Lenten Devotional // Day 39 Good Friday

Friday, April 15
THE CRUCIFIXION by Suzanne Bassler

Mark 15:1-47
At daybreak, the chief priests—with the elders, legal experts, and the whole Sanhedrin—formed a plan. They bound Jesus, led him away, and turned him over to Pilate. Pilate questioned him, “Are you the king of the Jews?”
Jesus replied, “That’s what you say.” The chief priests were accusing him of many things.
Pilate asked him again, “Aren’t you going to answer? What about all these accusations?” But Jesus gave no more answers, so that Pilate marveled.
During the festival, Pilate released one prisoner to them, whomever they requested. A man named Barabbas was locked up with the rebels who had committed murder during an uprising. The crowd pushed forward and asked Pilate to release someone, as he regularly did. Pilate answered them, “Do you want me to release to you the king of the Jews?” He knew that the chief priests had handed him over because of jealousy. But the chief priests stirred up the crowd to have him release Barabbas to them instead. Pilate replied, “Then what do you want me to do with the one you call king of the Jews?”
They shouted back, “Crucify him!”
Pilate said to them, “Why? What wrong has he done?”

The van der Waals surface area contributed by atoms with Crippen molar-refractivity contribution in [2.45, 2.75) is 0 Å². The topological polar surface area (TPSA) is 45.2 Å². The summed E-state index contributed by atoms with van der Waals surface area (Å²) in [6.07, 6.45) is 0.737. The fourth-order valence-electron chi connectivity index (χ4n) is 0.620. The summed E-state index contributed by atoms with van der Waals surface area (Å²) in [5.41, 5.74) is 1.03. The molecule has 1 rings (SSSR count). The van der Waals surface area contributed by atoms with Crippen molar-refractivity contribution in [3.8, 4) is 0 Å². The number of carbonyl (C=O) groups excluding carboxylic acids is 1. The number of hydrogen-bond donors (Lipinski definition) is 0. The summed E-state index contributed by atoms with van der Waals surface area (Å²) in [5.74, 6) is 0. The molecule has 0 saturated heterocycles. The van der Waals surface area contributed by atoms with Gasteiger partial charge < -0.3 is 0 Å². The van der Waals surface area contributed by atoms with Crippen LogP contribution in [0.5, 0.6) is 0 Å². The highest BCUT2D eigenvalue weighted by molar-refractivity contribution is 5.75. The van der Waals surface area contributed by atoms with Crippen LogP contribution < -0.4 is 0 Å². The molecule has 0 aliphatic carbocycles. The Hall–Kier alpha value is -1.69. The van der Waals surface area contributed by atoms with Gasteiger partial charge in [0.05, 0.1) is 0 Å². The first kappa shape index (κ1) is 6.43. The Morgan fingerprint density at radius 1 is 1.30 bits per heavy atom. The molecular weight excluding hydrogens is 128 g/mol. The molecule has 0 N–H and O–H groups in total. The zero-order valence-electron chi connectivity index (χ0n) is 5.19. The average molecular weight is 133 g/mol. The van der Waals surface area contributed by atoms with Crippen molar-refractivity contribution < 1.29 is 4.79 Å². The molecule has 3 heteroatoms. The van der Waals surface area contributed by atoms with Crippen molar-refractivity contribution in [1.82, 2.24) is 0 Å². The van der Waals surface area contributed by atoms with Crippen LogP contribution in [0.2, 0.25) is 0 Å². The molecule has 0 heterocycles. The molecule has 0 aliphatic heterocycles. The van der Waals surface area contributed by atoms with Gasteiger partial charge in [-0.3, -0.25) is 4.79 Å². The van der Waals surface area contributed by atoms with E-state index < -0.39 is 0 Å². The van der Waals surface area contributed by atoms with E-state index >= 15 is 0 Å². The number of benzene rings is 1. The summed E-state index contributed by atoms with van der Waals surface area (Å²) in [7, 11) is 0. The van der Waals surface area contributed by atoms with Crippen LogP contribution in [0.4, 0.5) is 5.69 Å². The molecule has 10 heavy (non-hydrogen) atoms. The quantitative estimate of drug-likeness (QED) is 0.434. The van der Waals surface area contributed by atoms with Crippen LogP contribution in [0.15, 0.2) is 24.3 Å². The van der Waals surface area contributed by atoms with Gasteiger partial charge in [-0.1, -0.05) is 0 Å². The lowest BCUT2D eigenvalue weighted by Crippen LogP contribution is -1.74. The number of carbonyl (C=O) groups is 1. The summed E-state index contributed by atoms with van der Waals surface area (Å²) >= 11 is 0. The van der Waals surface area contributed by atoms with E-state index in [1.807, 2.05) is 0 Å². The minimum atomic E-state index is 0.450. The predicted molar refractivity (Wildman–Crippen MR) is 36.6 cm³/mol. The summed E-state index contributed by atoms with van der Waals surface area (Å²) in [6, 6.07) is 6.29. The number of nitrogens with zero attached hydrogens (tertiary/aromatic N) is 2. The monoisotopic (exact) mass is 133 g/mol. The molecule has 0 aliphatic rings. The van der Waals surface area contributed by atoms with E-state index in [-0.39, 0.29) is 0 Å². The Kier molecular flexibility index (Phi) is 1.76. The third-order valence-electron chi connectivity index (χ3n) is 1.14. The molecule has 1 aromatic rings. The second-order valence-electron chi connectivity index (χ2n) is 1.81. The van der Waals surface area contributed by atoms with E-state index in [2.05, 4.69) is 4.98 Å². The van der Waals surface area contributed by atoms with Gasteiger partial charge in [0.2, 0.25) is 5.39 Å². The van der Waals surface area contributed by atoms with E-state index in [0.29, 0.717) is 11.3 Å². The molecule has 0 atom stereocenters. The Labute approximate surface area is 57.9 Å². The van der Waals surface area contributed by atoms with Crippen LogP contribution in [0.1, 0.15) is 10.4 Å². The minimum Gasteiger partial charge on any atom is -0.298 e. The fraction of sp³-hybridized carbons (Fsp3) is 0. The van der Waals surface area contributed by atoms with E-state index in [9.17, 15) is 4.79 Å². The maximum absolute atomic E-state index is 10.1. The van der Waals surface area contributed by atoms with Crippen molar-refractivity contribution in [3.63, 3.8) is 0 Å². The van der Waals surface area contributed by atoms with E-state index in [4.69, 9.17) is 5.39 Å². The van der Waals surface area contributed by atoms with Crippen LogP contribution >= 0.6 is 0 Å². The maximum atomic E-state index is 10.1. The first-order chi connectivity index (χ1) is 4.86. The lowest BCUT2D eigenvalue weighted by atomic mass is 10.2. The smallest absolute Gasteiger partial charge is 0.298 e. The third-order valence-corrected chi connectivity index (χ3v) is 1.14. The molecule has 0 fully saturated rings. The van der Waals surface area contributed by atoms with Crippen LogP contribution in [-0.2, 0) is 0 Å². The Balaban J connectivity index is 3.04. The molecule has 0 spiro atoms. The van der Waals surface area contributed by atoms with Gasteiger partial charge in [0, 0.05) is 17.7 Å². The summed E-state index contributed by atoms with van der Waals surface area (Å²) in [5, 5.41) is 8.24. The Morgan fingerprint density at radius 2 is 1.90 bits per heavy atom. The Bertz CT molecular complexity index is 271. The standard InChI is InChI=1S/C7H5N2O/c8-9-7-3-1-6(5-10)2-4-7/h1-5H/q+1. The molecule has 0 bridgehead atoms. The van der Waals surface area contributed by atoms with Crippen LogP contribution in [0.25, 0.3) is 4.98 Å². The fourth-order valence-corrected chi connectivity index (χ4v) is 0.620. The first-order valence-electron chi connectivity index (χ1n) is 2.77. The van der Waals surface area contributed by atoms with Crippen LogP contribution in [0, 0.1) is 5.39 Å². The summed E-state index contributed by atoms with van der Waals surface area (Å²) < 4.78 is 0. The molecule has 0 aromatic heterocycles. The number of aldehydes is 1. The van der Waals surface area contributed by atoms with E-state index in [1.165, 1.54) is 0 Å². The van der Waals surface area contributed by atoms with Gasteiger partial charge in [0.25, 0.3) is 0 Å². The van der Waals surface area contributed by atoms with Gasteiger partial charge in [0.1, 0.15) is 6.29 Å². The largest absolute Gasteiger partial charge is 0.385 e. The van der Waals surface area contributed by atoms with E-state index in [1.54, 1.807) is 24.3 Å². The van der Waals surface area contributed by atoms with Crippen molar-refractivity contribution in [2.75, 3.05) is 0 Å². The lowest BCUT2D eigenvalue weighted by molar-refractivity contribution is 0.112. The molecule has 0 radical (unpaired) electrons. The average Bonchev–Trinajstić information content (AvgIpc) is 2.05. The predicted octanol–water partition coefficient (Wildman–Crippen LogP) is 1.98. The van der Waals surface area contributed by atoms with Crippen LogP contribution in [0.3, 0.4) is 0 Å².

They shouted even louder, “Crucify him!”
Pilate wanted to satisfy the crowd, so he released Barabbas to them. He had Jesus whipped, then handed him over to be crucified.
The soldiers led Jesus away into the courtyard of the palace known as the governor’s headquarters, and they called together the whole company of soldiers. They dressed him up in a purple robe and twisted together a crown of thorns and put it on him. They saluted him, “Hey! King of the Jews!” Again and again, they struck his head with a stick. They spit on him and knelt before him to honor him. When they finished mocking him, they stripped him of the purple robe and put his own clothes back on him. Then they led him out to crucify him.
Simon, a man from Cyrene, Alexander and Rufus’ father, was coming in from the countryside. They forced him to carry his cross.
They brought Jesus to the place called Golgotha, which means Skull Place. They tried to give him wine mixed with myrrh, but he didn’t take it. They crucified him. They divided up his clothes, drawing lots for them to determine who would take what. It was nine in the morning when they crucified him. The notice of the formal charge against him was written, “The king of the Jews.” They crucified two outlaws with him, one on his right and one on his left.
People walking by insulted him, shaking their heads and saying, “Ha! So you were going to destroy the temple and rebuild it in three days, were you? Save yourself and come down from that cross!”
In the same way, the chief priests were making fun of him among themselves, together with the legal experts. “He saved others,” they said, “but he can’t save himself. Let the Christ, the king of Israel, come down from the cross. Then we’ll see and believe.” Even those who had been crucified with Jesus insulted him.
From noon until three in the afternoon the whole earth was dark. At three, Jesus cried out with a loud shout, “Eloi, eloi, lama sabachthani,” which means, “My God, my God, why have you left me?”
After hearing him, some standing there said, “Look! He’s calling Elijah!” Someone ran, filled a sponge with sour wine, and put it on a pole. He offered it to Jesus to drink, saying, “Let’s see if Elijah will come to take him down.” But Jesus let out a loud cry and died.